An experiment conducted onboard the International Space Station has been able to produce meat grown outside the Earth for the first time, without the presence of any animals. Here is everything you need to know about the Meat Grown in space.
The research carried out in the weightless environment of the orbital complex consisted of 3D bioprinting of beef, according to the technology developed by the Israeli firm Aleph Farms, in collaboration with the Russian 3D company Bioprinting Solutions and two US food companies.
This procedure allowed to grow a whole piece of real and edible meat from only a couple of cells, in this case, bovine cell spheroids, thus mimicking the natural process of regeneration of a cow’s muscle tissue.
“In a joint experiment aboard the Space Station, we successfully produced cultured meat regardless of the availability of local land and water resources.
This is a milestone towards the promise of sustainable food anywhere! ”, Declared the Israeli company on its Twitter account.
“This is strictly a proof of concept,” added Grigoriy Shalunov, manager of 3D Bioprinting Solutions to Business Insider.
“In the future, the company hopes to provide a source of protein for space missions and the first colonies on the Moon and Mars.”
Also on earth
The ability to print meat in microgravity is not just good news for astronauts.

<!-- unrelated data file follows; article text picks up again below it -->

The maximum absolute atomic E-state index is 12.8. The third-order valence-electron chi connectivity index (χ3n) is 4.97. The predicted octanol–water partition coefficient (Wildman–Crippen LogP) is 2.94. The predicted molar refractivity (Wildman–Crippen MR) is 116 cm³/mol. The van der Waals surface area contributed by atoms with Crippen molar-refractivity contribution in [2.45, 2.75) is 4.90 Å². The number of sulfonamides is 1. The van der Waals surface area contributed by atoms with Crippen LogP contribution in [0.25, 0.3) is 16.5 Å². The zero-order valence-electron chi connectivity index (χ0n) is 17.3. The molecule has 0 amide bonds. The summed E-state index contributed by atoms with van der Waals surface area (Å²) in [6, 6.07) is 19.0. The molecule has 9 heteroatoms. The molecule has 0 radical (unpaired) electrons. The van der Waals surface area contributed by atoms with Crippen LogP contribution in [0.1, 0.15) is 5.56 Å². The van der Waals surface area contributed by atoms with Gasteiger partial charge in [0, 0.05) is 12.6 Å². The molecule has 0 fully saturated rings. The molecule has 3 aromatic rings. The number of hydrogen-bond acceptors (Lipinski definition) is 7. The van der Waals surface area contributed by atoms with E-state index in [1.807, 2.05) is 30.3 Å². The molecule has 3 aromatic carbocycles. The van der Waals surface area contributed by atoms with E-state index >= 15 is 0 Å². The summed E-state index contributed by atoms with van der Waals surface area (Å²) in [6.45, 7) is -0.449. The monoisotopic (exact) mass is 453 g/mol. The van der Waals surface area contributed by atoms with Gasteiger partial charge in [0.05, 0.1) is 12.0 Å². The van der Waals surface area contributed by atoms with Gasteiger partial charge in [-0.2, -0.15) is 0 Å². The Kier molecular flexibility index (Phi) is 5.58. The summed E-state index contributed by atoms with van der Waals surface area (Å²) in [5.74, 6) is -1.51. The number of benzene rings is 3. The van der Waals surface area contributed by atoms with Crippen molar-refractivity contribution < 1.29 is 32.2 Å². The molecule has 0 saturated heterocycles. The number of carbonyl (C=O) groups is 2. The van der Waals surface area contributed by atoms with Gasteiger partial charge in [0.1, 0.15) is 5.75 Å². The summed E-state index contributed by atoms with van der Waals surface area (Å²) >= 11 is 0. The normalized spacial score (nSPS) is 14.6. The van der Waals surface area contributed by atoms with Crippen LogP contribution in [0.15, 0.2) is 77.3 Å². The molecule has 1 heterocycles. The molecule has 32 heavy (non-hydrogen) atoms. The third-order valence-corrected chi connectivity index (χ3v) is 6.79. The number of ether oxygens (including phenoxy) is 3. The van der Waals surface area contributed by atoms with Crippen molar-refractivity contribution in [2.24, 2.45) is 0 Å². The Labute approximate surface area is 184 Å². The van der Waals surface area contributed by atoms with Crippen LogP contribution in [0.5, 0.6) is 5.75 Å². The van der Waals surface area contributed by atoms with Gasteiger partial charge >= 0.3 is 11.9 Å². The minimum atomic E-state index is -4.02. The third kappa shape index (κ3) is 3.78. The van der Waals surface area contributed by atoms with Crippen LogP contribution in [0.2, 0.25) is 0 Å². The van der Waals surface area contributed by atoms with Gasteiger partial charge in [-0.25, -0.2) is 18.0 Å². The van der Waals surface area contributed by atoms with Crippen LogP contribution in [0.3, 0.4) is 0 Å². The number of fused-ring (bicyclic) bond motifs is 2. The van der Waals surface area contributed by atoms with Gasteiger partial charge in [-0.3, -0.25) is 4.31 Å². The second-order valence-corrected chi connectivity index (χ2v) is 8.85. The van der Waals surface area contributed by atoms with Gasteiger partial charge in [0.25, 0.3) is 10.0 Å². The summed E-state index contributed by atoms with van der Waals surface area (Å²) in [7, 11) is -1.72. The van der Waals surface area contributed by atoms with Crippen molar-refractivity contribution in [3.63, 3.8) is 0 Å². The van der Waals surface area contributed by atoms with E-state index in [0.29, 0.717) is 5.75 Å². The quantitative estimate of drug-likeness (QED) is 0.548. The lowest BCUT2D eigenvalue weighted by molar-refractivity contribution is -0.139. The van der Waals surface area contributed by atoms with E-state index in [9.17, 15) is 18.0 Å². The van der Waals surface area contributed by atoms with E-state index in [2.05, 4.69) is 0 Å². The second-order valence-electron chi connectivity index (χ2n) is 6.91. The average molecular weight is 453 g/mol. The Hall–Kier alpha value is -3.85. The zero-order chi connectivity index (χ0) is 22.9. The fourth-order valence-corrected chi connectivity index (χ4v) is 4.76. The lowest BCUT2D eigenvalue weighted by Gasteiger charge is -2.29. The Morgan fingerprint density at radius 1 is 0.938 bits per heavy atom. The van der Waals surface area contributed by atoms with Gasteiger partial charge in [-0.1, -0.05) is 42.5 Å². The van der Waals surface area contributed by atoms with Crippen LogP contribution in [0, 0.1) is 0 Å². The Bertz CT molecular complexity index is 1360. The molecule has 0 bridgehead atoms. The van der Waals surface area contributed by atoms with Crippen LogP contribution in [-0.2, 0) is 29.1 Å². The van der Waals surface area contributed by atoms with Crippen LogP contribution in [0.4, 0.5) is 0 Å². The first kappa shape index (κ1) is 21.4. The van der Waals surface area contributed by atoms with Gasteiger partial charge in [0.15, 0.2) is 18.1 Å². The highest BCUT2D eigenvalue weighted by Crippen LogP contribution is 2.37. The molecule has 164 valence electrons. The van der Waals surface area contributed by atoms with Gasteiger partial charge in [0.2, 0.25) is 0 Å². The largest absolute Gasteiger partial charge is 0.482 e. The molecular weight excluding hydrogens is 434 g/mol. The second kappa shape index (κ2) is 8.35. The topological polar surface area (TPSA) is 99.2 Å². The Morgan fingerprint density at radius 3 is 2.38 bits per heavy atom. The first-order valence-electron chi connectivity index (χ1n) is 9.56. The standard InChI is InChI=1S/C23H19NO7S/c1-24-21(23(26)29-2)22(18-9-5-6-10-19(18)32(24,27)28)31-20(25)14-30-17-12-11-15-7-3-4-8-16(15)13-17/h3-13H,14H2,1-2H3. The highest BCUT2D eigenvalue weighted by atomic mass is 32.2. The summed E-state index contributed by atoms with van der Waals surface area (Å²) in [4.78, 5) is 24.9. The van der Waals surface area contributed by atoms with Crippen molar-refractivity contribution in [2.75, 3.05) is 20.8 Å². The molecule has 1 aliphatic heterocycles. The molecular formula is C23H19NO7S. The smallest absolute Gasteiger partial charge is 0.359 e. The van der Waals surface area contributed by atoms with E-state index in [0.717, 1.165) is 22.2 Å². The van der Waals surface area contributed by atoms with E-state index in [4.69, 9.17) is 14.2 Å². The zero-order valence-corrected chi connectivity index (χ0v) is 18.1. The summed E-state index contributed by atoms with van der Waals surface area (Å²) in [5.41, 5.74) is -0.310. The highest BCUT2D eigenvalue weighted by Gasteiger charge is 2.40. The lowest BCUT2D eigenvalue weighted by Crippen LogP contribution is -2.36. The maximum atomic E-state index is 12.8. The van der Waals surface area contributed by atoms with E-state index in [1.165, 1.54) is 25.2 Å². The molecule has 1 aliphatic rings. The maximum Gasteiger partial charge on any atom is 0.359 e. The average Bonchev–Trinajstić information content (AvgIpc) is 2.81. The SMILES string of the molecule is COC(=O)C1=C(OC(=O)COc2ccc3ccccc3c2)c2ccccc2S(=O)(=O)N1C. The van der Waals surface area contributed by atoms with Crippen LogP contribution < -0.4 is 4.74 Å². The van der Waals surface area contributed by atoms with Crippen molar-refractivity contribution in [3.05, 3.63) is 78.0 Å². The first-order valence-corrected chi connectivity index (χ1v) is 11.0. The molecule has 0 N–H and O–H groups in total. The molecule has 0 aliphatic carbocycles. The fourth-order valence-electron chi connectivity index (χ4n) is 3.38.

It also implies that companies could print them in extreme environments on the surface of our planet – particularly in places where water and land is scarce.
Normally, it takes about 5,200 gallons of water to produce a simple kilogram of steak (which they typically sell at the butcher shop).
But growing meat uses 10 times less water and land than traditional livestock farming. It is also faster to produce – Aleph Farms calls its product “minute steak,” because it takes only a couple of minutes to cook.
The need to produce more food as natural resources are conserved is more necessary today than ever.
According to a report by the UN Intergovernmental Panel on climate change, our food industry – including the land and resources required to raise livestock – generates 37% of greenhouse gas emissions.
“It is time for Americans and Russians, for Arabs and Israelis, to put our differences aside and work together, with science as a catalyst, to address the climate crisis and food needs. We all share the same planet, ” Aleph Farms concluded.